September 17, 2018
The International Institute of Minnesota and USCRI
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The International Institute of Minnesota echos the statement of our national organization, USCRI, regarding today’s announcement about refugee admissions for 2019. We urge our supporters to contact your federal elected officials and ask them to weigh in immediately with the administration around a robust refugee admissions goal.
The U.S. Committee for Refugees and Immigrants (USCRI) urges the Administration to set a higher number of refugee admissions for fiscal year 2019. “We’re disappointed in today’s announcement of 30,000 refugee admissions for next year given the magnitude of the worldwide refugee crisis. The U.S. Refugee Admissions Program is a crucial element of our nation’s humanitarian, foreign policy and national security strategies and reflects American history and values,” said USCRI President and CEO Eskinder Negash. “For some refugees, regional resettlement is simply not an option – safety cannot be guaranteed in countries they first flee to because of their specific situations, lack of refugee protections or other persecution.”
Across the country strong support for refugee resettlement is exhibited every single day through community volunteers, local employers, faith-based partners, and neighbors. The decision to further lower the numbers of refugees is contrary to both strong U.S. community support and the global needs of resettlement solutions for vulnerable refugees.
“Throughout our history refugees and immigrants have been welcomed to America by presidents from both parties in war and in peace and the current global refugee crisis is no time to shrink from this leadership. Over 3 million refugees have been safely resettled in the U.S. since the 1980 Refugee Act and everyday our agency hears their thanks and sees their contributions to America,” said Negash.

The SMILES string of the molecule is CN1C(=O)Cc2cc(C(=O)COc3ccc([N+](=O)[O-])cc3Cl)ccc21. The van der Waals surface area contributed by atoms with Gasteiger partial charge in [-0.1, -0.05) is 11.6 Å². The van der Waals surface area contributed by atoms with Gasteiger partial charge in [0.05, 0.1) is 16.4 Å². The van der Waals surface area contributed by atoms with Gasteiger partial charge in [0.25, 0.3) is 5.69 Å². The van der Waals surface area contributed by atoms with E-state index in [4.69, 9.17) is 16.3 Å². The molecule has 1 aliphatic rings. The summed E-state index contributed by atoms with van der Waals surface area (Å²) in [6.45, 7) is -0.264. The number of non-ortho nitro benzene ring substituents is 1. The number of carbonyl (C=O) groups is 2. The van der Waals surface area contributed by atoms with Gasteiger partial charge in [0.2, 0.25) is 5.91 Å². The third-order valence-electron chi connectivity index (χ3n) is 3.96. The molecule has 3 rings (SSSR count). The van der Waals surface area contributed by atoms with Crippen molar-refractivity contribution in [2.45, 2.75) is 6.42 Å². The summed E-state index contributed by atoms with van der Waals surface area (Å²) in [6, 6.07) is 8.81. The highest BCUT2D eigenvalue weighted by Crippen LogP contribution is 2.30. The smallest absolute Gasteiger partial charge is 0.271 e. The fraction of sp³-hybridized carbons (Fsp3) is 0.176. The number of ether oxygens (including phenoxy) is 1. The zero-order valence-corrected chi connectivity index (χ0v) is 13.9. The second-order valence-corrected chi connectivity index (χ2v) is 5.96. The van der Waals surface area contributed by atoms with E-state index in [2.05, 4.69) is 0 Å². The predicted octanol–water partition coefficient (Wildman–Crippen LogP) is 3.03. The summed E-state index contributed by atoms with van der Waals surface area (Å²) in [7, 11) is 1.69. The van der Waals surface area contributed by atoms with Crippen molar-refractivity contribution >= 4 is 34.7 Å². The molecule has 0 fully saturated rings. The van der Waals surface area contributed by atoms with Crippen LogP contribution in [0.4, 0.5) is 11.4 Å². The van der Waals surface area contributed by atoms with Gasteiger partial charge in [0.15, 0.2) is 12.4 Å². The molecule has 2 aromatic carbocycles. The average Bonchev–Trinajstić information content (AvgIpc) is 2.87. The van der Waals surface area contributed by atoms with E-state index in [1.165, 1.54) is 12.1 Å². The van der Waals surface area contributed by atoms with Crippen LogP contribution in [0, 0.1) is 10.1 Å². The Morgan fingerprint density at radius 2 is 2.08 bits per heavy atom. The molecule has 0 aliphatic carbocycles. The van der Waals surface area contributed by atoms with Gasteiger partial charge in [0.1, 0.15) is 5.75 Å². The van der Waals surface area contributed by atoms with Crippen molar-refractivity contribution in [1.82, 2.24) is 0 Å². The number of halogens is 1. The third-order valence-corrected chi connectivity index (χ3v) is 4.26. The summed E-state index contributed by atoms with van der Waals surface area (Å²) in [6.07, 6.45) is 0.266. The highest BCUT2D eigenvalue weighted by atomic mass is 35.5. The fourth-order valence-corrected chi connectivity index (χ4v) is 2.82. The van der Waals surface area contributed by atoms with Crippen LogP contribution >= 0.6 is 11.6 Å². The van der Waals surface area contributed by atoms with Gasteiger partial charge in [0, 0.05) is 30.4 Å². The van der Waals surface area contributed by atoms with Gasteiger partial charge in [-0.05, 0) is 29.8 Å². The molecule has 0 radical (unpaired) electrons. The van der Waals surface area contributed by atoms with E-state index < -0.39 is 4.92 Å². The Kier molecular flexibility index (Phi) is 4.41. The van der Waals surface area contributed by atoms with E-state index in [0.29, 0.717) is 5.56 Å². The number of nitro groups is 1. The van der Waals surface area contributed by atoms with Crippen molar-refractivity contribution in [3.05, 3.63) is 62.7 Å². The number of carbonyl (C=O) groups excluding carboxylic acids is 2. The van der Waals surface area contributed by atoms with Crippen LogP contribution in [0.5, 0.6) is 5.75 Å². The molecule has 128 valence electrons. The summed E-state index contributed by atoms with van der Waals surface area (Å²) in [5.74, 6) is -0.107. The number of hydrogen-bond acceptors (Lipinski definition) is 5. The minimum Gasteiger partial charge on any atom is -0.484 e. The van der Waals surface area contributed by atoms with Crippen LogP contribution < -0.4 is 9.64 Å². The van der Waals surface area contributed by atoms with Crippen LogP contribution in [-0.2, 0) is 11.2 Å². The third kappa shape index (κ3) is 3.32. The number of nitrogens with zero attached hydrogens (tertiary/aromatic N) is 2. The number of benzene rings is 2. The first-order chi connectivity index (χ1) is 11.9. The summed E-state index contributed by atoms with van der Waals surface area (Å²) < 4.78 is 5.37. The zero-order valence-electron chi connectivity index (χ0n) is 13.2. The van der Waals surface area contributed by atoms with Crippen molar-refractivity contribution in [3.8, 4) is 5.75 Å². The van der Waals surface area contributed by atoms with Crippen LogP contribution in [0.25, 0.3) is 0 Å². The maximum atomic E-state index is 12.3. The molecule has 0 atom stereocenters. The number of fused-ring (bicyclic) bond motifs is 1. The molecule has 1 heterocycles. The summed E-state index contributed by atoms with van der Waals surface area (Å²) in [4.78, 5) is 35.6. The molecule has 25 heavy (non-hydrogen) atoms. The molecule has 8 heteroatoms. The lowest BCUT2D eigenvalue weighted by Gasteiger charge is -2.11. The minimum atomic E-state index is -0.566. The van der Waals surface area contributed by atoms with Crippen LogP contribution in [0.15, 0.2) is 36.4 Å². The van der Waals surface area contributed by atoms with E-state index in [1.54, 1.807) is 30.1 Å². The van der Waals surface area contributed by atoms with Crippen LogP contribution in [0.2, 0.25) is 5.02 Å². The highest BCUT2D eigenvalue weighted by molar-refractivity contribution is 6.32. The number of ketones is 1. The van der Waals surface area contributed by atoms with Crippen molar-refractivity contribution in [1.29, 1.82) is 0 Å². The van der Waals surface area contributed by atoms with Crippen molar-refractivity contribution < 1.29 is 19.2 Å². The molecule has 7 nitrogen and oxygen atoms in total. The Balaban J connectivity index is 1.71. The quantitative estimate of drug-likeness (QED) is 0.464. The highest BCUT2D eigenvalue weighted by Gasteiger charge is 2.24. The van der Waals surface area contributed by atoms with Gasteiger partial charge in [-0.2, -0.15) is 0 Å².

The United States government hand picks every single refugee who enters the United States. U.S. refugee admissions is a tough, thorough, thoughtful and lengthy process involving continuous rigorous security screenings that already includes in-person interviews. Since its inception, security reviews and updates have been an integral part of the refugee processing program and hindering the program now with additional burdensome process is unwarranted.
With the changes proposed, hundreds, possibly thousands of individuals and families whose lives are in danger and were already vetted, approved and promised refuge by the U.S. government will now need to unnecessarily restart the process. Families will continue to be separated for no apparent reason. These program disruptions will have severe long-term consequences for nearly every refugee awaiting safety.
“USCRI remains ready welcome refugees to the U.S, like we have done for over 100 years. Each refugee welcomed is a life saved,” said Negash.